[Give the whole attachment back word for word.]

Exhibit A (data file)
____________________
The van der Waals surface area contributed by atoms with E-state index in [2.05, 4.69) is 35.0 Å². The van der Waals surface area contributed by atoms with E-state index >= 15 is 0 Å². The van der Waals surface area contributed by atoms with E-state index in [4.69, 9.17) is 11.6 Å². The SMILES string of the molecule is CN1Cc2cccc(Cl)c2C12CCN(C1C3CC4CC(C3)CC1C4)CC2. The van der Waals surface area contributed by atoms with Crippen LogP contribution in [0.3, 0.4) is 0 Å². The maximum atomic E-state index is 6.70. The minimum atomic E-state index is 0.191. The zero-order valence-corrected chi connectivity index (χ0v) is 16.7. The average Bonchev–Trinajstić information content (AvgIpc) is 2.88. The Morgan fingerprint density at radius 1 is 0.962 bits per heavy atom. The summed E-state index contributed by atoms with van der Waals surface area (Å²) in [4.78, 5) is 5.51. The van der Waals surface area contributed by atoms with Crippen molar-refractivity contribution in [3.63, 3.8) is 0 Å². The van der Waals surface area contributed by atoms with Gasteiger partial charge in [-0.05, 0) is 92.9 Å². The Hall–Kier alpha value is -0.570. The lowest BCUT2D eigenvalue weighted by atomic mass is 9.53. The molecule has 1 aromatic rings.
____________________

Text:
The van der Waals surface area contributed by atoms with E-state index in [2.05, 4.69) is 35.0 Å². The van der Waals surface area contributed by atoms with E-state index >= 15 is 0 Å². The van der Waals surface area contributed by atoms with E-state index in [4.69, 9.17) is 11.6 Å². The SMILES string of the molecule is CN1Cc2cccc(Cl)c2C12CCN(C1C3CC4CC(C3)CC1C4)CC2. The van der Waals surface area contributed by atoms with Crippen LogP contribution in [0.3, 0.4) is 0 Å². The maximum atomic E-state index is 6.70. The minimum atomic E-state index is 0.191. The zero-order valence-corrected chi connectivity index (χ0v) is 16.7. The average Bonchev–Trinajstić information content (AvgIpc) is 2.88. The Morgan fingerprint density at radius 1 is 0.962 bits per heavy atom. The summed E-state index contributed by atoms with van der Waals surface area (Å²) in [4.78, 5) is 5.51. The van der Waals surface area contributed by atoms with Crippen molar-refractivity contribution in [3.63, 3.8) is 0 Å². The van der Waals surface area contributed by atoms with Gasteiger partial charge in [-0.05, 0) is 92.9 Å². The Hall–Kier alpha value is -0.570. The lowest BCUT2D eigenvalue weighted by atomic mass is 9.53. The molecule has 1 aromatic rings.